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A Huge Solar Sector Merger Makes Sunrun Interesting

Amid a maturing solar market, RUN stock's ready to have its time in the sun

April’s oil price rout, horrendous as it was, created some interesting possibilities in alternative energy. Sunrun (NASDAQ:RUN), which is America’s No. 1 solar installer, seemed to thrive during the oil patch’s most challenging times. And RUN stock owners shook off the oil market debacle like it was no big deal.

Source: IgorGolovniov /

This isn’t to suggest that RUN shareholders have had a smooth ride all year long. The onset of the novel coronavirus certainly took its toll on Sunrun and its investors. After all, not everyone can afford to upgrade their solar energy systems when there’s a pandemic going on.

Yet, Sunrun appears to be surviving and even thriving amid the coronavirus crisis. Indeed, they’re even getting involved in a deal that could prove to be transformative to the American solar market.

A Closer Look at RUN Stock

Let me start off with the 800-pound elephant in the room: RUN stock is not cheap. I’m not referring to the share price, which is in the low $40s. Most traders can probably afford to buy shares at that price.

Rather, I’m referring to the valuation of RUN stock, which has a jaw-dropping trailing 12-month price-earnings ratio of 465. Even in a bubbly market, this seems a bit excessive.

As for the price action of the stock, the RUN run-up has been breathtaking. The 52-week range of $7.84 to $48.30 should paint a clear picture of a stock that tanked hard during the coronavirus crisis but then proceeded to go parabolic.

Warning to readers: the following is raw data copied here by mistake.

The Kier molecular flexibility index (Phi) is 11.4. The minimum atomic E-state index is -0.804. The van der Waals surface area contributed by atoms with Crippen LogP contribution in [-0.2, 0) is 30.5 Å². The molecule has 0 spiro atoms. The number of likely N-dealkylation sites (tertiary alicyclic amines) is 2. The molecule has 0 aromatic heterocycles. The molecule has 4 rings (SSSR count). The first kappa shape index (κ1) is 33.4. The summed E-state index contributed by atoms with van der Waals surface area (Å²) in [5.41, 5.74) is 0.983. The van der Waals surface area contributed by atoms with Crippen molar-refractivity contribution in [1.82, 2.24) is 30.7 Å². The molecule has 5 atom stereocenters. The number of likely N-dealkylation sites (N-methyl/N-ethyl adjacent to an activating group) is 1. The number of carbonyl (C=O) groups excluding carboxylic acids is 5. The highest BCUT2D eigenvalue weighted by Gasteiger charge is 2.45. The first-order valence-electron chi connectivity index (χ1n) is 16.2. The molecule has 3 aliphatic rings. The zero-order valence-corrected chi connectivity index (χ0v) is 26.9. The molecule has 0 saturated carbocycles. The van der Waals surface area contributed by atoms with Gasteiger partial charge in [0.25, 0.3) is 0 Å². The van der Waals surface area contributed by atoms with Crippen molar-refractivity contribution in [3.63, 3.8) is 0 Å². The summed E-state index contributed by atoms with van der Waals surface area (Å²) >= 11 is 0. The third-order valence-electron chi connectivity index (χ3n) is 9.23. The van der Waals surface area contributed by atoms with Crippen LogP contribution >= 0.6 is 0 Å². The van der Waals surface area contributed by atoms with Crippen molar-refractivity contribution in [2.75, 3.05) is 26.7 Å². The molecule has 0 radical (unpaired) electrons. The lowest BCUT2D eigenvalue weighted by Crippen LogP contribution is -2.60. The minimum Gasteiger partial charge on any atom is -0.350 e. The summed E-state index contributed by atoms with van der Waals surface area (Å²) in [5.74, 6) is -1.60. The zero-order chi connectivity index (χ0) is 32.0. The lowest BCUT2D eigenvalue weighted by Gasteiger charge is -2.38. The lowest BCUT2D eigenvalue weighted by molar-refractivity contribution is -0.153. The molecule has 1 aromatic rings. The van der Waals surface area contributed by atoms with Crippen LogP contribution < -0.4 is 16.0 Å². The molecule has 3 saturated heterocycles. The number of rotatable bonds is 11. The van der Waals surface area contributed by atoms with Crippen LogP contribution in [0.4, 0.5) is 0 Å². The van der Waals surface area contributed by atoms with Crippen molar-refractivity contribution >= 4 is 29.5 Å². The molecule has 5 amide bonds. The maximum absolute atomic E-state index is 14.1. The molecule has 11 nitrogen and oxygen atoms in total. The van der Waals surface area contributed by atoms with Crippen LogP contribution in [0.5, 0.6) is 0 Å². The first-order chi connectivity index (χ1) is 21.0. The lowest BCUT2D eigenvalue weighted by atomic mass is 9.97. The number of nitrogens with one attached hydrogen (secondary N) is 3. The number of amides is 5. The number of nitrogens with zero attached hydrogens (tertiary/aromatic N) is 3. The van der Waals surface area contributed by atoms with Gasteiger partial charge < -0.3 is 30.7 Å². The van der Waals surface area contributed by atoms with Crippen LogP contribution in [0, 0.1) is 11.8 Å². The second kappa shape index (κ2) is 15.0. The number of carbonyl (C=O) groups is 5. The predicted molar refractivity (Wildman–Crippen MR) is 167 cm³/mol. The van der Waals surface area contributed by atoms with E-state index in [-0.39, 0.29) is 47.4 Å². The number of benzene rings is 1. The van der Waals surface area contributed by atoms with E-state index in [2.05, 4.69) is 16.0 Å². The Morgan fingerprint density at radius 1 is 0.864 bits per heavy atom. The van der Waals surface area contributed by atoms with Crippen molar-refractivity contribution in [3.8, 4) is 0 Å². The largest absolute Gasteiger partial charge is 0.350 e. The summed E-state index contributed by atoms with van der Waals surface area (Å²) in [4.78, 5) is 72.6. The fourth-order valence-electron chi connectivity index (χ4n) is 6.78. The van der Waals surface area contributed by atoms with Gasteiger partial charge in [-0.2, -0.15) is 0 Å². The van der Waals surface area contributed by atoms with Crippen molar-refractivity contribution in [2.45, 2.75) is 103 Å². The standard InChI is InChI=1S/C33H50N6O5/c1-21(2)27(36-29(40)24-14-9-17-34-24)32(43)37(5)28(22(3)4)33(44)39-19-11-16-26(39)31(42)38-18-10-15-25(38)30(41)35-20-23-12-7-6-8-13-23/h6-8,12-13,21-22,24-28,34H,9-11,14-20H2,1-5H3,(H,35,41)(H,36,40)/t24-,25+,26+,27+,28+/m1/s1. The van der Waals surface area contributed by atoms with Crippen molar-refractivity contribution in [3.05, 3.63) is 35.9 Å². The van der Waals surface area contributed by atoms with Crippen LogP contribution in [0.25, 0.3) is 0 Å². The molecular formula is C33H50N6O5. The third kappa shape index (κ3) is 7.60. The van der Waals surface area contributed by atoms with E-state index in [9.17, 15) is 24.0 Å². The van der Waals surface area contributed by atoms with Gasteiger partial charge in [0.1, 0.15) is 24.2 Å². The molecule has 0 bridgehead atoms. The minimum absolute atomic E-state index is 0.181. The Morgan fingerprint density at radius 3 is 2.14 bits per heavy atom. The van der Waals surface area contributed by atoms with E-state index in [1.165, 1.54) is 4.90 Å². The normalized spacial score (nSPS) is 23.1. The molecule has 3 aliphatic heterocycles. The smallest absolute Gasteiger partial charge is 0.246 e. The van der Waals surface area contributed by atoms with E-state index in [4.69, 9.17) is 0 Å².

Therefore, this stock should appeal more to momentum-focused traders than purely values-based investors. That being said, all open-minded investors might find value in RUN stock as a recent development could position Sunrun for robust revenue generation going forward.

A Major Merger

So, what caused RUN stock to go vertical? Much of it had to do with the announcement that Sunrun agreed to acquire Vivint Solar (NYSE:VSLR).

This is a massive acquisition with an estimated enterprise value of $3.2 billion. It’s a combining of America’s No. 1 and No. 2 solar installers. Upon striking the deal, Sunrun co-founder and CEO Lynn Jurich expounded on the ambitious objectives of this game-changing business combination:

“This transaction will increase our scale and grow our energy services network to help replace centralized, polluting power plants and accelerate the transition to a 100% clean energy future.”

That’s an exciting prospect, and RUN shareholders can expect to participate in what’s effectively a legalized monopoly in the solar-installation market.

I searched far and wide for any hint that regulators might try to block this merger, and I found not a trace of resistance at the governmental level.

Few Alternatives in Alternative Energy

Thus, it’s reasonable to conclude that the merger will probably go through without a hitch. Suffice it to say that if you see a lucrative future for the residential solar-equipment market, this will be the go-to investment.

As Sunrun and Vivint have pointed out, only 3% of homes in the U.S. currently have solar power. So, the market is nowhere near the saturation point. There’s plenty of room for growth in the industry, and that should be comforting to value-oriented investors if they’re concerned that RUN shares are overpriced.

KeyBanc Capital Markets analyst Sophie Karp might concur with this thesis as she recently assigned an “overweight” rating to RUN stock. With that, Karp made an excellent point: “Sunrun would represent one of the few investable clean energy names that is in demand with multiple classes of investors.”

In other words, post-merger, Sunrun will be among a relatively small handful of names available to alternative-energy investors. There are other companies in this category, of course, but Sunrun will be one that traders can’t easily ignore.

The Bottom Line

Admittedly, value-focused investors might take issue with RUN stock’s lofty P/E ratio. That’s understandable, but the merger that’s under way makes Sunrun a compelling name for open-minded clean-energy aficionados.

As of this writing, David Moadel did not hold a position in any of the aforementioned securities.

Article printed from InvestorPlace Media,

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